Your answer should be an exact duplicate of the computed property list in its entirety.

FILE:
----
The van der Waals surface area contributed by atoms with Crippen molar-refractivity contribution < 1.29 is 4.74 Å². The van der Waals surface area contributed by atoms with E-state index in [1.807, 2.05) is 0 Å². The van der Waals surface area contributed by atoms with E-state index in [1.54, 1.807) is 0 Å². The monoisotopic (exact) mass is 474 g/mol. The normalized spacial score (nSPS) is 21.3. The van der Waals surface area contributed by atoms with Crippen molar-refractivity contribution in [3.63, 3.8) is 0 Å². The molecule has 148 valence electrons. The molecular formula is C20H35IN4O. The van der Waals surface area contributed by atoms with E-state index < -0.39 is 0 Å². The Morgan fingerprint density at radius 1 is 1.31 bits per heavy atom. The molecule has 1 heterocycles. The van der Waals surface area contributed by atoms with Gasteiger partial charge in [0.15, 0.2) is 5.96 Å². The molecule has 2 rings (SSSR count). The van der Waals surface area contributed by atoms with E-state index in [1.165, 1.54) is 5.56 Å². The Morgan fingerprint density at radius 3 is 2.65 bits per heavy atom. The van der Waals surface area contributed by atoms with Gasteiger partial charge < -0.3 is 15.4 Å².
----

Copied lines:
The van der Waals surface area contributed by atoms with Crippen molar-refractivity contribution < 1.29 is 4.74 Å². The van der Waals surface area contributed by atoms with E-state index in [1.807, 2.05) is 0 Å². The van der Waals surface area contributed by atoms with E-state index in [1.54, 1.807) is 0 Å². The monoisotopic (exact) mass is 474 g/mol. The normalized spacial score (nSPS) is 21.3. The van der Waals surface area contributed by atoms with Crippen molar-refractivity contribution in [3.63, 3.8) is 0 Å². The molecule has 148 valence electrons. The molecular formula is C20H35IN4O. The van der Waals surface area contributed by atoms with E-state index < -0.39 is 0 Å². The Morgan fingerprint density at radius 1 is 1.31 bits per heavy atom. The molecule has 1 heterocycles. The van der Waals surface area contributed by atoms with Gasteiger partial charge in [0.15, 0.2) is 5.96 Å². The molecule has 2 rings (SSSR count). The van der Waals surface area contributed by atoms with E-state index in [1.165, 1.54) is 5.56 Å². The Morgan fingerprint density at radius 3 is 2.65 bits per heavy atom. The van der Waals surface area contributed by atoms with Gasteiger partial charge < -0.3 is 15.4 Å².